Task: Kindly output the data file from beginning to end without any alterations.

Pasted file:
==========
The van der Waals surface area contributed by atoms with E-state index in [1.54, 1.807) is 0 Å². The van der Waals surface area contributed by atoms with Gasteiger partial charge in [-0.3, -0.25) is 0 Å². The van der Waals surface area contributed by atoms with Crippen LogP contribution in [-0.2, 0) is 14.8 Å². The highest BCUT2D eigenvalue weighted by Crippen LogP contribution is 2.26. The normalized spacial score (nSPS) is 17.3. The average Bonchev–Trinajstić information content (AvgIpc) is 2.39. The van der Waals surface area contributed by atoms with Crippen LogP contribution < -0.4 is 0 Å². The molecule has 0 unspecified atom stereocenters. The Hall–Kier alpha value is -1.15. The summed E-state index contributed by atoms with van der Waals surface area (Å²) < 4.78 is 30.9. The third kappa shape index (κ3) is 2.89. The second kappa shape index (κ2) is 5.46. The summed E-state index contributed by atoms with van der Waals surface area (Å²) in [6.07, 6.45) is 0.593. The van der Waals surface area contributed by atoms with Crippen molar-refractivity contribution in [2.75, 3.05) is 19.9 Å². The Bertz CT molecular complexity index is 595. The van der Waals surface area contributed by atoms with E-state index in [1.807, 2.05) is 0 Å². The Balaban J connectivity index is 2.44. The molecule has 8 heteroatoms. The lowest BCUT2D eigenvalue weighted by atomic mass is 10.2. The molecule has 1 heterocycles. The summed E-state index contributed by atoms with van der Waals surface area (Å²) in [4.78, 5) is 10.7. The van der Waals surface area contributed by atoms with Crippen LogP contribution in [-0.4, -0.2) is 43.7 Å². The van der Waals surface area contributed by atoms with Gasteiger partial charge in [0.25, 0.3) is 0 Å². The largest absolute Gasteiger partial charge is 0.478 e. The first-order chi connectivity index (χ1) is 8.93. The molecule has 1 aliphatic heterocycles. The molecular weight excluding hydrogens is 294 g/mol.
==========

The van der Waals surface area contributed by atoms with E-state index in [1.54, 1.807) is 0 Å². The van der Waals surface area contributed by atoms with Gasteiger partial charge in [-0.3, -0.25) is 0 Å². The van der Waals surface area contributed by atoms with Crippen LogP contribution in [-0.2, 0) is 14.8 Å². The highest BCUT2D eigenvalue weighted by Crippen LogP contribution is 2.26. The normalized spacial score (nSPS) is 17.3. The average Bonchev–Trinajstić information content (AvgIpc) is 2.39. The van der Waals surface area contributed by atoms with Crippen LogP contribution < -0.4 is 0 Å². The molecule has 0 unspecified atom stereocenters. The Hall–Kier alpha value is -1.15. The summed E-state index contributed by atoms with van der Waals surface area (Å²) < 4.78 is 30.9. The third kappa shape index (κ3) is 2.89. The second kappa shape index (κ2) is 5.46. The summed E-state index contributed by atoms with van der Waals surface area (Å²) in [6.07, 6.45) is 0.593. The van der Waals surface area contributed by atoms with Crippen molar-refractivity contribution in [2.75, 3.05) is 19.9 Å². The Bertz CT molecular complexity index is 595. The van der Waals surface area contributed by atoms with E-state index in [1.807, 2.05) is 0 Å². The Balaban J connectivity index is 2.44. The molecule has 8 heteroatoms. The lowest BCUT2D eigenvalue weighted by atomic mass is 10.2. The molecule has 1 heterocycles. The summed E-state index contributed by atoms with van der Waals surface area (Å²) in [4.78, 5) is 10.7. The van der Waals surface area contributed by atoms with Crippen LogP contribution in [-0.4, -0.2) is 43.7 Å². The van der Waals surface area contributed by atoms with Gasteiger partial charge in [0.25, 0.3) is 0 Å². The largest absolute Gasteiger partial charge is 0.478 e. The first-order chi connectivity index (χ1) is 8.93. The molecule has 1 aliphatic heterocycles. The molecular weight excluding hydrogens is 294 g/mol.